7. What do I need to do after I register a builders’ lien?

After the lien is registered, it needs to be “perfected” (or enforced) within two years of the date of registration.  To “perfect” a lien means starting an action in the Manitoba Court of Queen’s Bench to prove entitlement to the funds and registering a Pending Litigation Order on title to the property, as proof that an action has been started.

The Act is complex and there are many other requirements and exceptions to these provisions.  Substantial compliance is required for maintaining a valid builders’ lien.  If a lien claimant has not followed the correct procedure, the builders’ lien may be invalid and removed from the title to the property.

8. How do I remove a builders’ lien from a property title?

There are two primary ways to discharge a builders’ lien: consent and payment into court.

If the dispute can be resolved and an agreed amount paid to the lien claimant, then the lien claimant can register a discharge of the builders’ lien from title.  If you can’t resolve the dispute, you might be able to agree to have a lawyer hold an agreed upon amount as security for the builders’ lien until the dispute is resolved, and have the lien claimant register a discharge of the builders’ lien.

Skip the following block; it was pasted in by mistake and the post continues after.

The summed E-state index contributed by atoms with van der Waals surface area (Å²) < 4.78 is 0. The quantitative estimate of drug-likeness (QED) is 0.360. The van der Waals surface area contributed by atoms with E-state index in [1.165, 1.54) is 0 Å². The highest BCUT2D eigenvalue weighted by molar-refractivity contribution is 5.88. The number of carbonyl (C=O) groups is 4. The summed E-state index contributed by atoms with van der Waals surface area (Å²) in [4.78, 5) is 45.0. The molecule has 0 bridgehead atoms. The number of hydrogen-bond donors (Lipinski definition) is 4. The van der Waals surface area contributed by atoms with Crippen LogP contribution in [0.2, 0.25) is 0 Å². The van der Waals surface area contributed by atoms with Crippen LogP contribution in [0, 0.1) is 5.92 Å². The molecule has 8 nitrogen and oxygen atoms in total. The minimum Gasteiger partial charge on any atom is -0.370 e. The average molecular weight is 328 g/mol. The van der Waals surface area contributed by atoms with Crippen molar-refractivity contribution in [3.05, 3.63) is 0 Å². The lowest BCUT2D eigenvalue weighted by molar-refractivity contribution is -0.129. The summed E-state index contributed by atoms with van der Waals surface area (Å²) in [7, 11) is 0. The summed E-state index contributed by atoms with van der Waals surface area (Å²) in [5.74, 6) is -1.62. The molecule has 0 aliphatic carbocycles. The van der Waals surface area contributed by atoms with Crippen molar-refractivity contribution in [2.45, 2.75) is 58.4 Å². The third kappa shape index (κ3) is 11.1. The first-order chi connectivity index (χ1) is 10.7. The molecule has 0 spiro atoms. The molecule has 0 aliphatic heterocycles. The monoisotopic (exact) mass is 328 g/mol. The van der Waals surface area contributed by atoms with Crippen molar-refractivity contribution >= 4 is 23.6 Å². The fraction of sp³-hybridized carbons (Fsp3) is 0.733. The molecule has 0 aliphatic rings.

Alternatively, a party can pay the amount of the builders’ lien into court.  The court will then provide an order discharging the builders’ lien.  Most often, the full amount of the builders’ lien is paid into court.  If a party has strong evidence that the builders’ lien is excessive, that party can ask the court to substitute a lesser amount.  However, this is a lengthier process that requires court attendance and arguments from all parties.

Where funds are held in trust or paid into court, they will be held until both parties agree to the disposition or the court orders how the funds should be distributed.